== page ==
What are the common criticisms levelled at electric vehicles? Of course, there are the usual ones about range and charging time, but also the fact that batteries and motors make for a very heavy car. The Honda e is a 1,400kg city car, a Jaguar I-Pace is 800kg more than that (for a car not that enormous) and the Porsche Taycan is 2.3 tonnes. They all do a good job of hiding the mass, though no harm would be done in reducing those numbers.
Which is where 'Ampere' might come in. A collaborative project between Equipmake ('expert electrification company') and HiETA ('leading additive manufacturing business'), Ampere is lighter, smaller and more efficient than conventional electric motors, with target figures of 220kW from a 10kg motor. That would mean more than 10kW per kilo, when the best normal electric motors don't get past 5kW per kilogram. Even Equipmake's most potent motor in the current line-up, its APM 125, only has a power density of 9kW per kg.
The key to Ampere's power density is said to be the additive manufacturing bit, which is described as basically 3D metal printing. It means that weight (and cost) are kept down by only using metal (and magnets) precisely where required, and that cooling is better as well because multi-part assemblies can be replicated with one printed part.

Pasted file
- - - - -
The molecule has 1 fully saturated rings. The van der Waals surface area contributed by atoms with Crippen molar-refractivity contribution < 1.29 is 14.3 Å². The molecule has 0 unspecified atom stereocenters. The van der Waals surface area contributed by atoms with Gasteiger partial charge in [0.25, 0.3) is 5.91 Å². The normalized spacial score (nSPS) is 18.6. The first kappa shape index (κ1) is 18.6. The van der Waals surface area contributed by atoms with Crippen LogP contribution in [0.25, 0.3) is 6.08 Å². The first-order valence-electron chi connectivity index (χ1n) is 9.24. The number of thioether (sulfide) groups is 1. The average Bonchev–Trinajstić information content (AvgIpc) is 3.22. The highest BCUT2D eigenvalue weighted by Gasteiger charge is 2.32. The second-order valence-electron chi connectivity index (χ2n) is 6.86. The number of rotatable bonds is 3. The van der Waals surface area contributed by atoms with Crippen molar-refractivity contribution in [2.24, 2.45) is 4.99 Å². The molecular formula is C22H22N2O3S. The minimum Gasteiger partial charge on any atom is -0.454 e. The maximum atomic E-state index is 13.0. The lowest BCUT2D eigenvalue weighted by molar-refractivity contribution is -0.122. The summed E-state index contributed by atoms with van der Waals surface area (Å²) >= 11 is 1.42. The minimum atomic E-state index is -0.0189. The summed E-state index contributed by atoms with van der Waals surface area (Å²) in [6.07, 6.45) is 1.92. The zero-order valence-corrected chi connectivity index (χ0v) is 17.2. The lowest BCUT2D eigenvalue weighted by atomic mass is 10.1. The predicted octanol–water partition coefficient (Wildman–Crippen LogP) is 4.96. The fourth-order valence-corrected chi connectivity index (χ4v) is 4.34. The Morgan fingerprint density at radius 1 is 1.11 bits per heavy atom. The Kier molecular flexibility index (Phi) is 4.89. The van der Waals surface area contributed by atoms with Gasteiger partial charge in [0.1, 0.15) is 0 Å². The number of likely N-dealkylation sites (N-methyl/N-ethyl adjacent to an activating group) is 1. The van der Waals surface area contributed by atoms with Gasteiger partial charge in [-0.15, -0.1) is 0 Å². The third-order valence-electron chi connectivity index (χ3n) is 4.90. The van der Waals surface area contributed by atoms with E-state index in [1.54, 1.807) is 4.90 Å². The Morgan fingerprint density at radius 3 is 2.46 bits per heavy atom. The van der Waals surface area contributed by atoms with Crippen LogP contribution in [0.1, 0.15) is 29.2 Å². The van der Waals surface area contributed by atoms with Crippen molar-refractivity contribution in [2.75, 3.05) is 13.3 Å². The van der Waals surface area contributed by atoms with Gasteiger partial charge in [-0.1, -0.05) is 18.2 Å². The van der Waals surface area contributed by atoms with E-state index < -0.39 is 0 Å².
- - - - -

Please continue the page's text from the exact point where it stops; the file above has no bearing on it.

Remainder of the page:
And why should you care? Well, in addition to potentially reducing the weight of existing BEVs - the Ampere is a year from prototype testing - the collaboration is reaching further afield. Equipmake's technology will power the Ariel Hipercar, the former's base at Snetterton designing, making and testing electric motors. And where better to demonstrate the virtues of lightweight battery technology than in a lightweight hypercar? The Ariel, with help from the technology devised by Equipmake (and, now, HiETA as well) could mark a new dawn for low mass EV sports cars. Here's to hoping it does.